// Transform our fruit database into a form that can be consumed by the
// "3rd party" component we are using
const fruits = Object.entries(fruitDatabase).map(([fruitName, info]) => ({
  name: fruitName,
  data: info,
}));

function App() {
  // @ts-expect-error: Type safety works! The property `asdf` is
  // non-existent on the fruit information type.
  console.log(fruits[0].data.asdf);

  return (
    // OOPS! No error in `onClick`. We lost our type safety here because the third party
    // component which uses `data` as `any`
    <ThirdPartyList
      onClick={(fruit) => console.log(fruit.data.asdf)}
      items={fruits}
    />
  );
}

When we access fruits[0], TypeScript can infer the full type and ensure we cannot misuse the object. On the other hand, when we access the fruit argument in the onClick handler, the type is given by the definition of ThirdPartyItem which has data typed as any. This allows us to write code that can crash at run-time, which is never what we want.

It would be great if we could just change the relevant props of ThirdPartyList to be generic so that TypeScript could infer all of the types and prevent us from making a mistake. We can do exactly that with Modify!

// Create a generic version of `ThirdPartyItem` that removes the `any` type
type Item<Data> = Modify<ThirdPartyItem, { data: Data }>;

// Update the relevant props which use the item type
type ListProps<Data> = Modify<
  ThirdPartyListProps,
  {
    items: Item<Data>[];
    onClick?: (item: Item<Data>) => void;
  }
>;

// Wrapper component to make a generic version of ThirdPartyList
function List<T>(props: ListProps<T>) {
  return <ThirdPartyList {...props} />;
}

First, we create a generic version of the library's item type which has the generic Data type instead of any. This allows TypeScript to infer the type based on what we pass in to the component.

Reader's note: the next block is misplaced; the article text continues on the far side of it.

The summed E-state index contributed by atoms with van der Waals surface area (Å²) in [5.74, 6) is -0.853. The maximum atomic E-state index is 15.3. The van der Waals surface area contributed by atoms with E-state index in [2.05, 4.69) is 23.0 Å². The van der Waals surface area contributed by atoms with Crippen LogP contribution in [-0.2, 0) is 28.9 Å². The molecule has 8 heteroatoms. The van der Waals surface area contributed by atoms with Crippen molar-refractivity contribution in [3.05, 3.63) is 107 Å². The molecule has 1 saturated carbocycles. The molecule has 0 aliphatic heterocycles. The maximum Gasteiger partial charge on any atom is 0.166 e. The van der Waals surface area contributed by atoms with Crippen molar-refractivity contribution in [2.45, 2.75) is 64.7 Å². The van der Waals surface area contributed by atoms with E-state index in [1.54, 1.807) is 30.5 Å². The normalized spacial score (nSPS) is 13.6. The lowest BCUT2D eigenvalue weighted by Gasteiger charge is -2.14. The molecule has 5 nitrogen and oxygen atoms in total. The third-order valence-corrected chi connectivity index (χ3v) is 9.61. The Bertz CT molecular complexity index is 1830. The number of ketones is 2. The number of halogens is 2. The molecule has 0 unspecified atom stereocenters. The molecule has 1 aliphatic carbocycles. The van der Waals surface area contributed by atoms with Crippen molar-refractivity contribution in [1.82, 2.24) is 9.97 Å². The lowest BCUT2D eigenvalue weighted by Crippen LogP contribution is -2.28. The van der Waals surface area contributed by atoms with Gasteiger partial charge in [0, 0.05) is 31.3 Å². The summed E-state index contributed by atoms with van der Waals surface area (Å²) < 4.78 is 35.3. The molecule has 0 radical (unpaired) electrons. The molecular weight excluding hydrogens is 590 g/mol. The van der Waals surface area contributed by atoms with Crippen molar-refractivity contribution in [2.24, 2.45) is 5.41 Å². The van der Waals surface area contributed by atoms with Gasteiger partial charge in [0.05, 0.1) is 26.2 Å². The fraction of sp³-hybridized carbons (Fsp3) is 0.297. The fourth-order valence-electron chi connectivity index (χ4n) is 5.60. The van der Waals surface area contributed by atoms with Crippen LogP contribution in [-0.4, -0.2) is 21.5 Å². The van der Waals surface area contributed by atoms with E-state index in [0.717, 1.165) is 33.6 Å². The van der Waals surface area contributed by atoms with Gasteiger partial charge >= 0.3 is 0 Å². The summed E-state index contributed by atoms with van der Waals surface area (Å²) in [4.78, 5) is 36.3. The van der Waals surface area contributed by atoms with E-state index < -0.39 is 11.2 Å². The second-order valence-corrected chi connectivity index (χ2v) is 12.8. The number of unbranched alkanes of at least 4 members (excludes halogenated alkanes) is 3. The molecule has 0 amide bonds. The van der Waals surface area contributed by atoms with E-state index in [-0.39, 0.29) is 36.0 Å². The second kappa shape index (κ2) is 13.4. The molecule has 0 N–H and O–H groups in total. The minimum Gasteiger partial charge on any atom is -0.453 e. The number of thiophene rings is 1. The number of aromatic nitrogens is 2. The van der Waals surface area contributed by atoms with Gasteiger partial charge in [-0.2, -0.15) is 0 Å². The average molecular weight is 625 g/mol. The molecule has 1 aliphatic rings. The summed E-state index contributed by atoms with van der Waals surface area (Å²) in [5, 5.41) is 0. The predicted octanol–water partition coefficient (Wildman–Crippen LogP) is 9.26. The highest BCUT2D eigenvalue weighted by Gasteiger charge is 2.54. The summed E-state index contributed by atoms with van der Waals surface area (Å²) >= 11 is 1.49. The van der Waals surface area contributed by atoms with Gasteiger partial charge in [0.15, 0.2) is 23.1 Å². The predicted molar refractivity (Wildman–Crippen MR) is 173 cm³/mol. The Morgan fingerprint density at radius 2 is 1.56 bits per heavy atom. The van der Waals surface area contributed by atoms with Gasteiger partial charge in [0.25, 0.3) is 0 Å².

Next, we modify the component's props that used the previous item type and allow them to be generic also. In this particular case, we actually redefined the entire interface. For many components though, most props will not need to be modified.

Lastly, we create a generic wrapper component which allows us to use ThirdPartyList in a way that TypeScript can infer all of the types. Now, returning to our application code from before, we can just update it to use the new component:

function App() {
  // @ts-expect-error: Type safety still works here to prevent using `asdf`
  console.log(fruits[0].data.asdf);

  return (
    // @ts-expect-error: Type safety works now!
    // The type of `data` is inferred from `items`
    <List onClick={(fruit) => console.log(fruit.data.asdf)} items={fruits} />
  );
}

The type of data is inferred from the data passed in to the items property, and TypeScript prevents us from accessing a property which does not exist.

Caveats

Modify is useful for overriding external types from libraries and creating safe wrappers around them, but it should probably not be the first thing that you try.

If it is available, it is better to use a generic interface from the library that allows you to accomplish the same thing. Using Modify means maintaining an additional interface every time that the underlying library type updates too. Even more dangerously, since we are replacing types, some type changes can actually be overridden accidentally if you do not pay attention when updating dependencies.

There are a number of benefits to using Modify though:

  • Prevents the need to cast with as each time you need to access a property of type any or unknown
  • Can be easily removed or changed in a single place if the library adds a generic interface later

Conclusion

The Modify type can be extremely useful for working with external library types and code that do not quite have the correct types. Instead of completely abandoning type safety, we can use Modify to build safe wrappers around just the pieces of code that are problematic.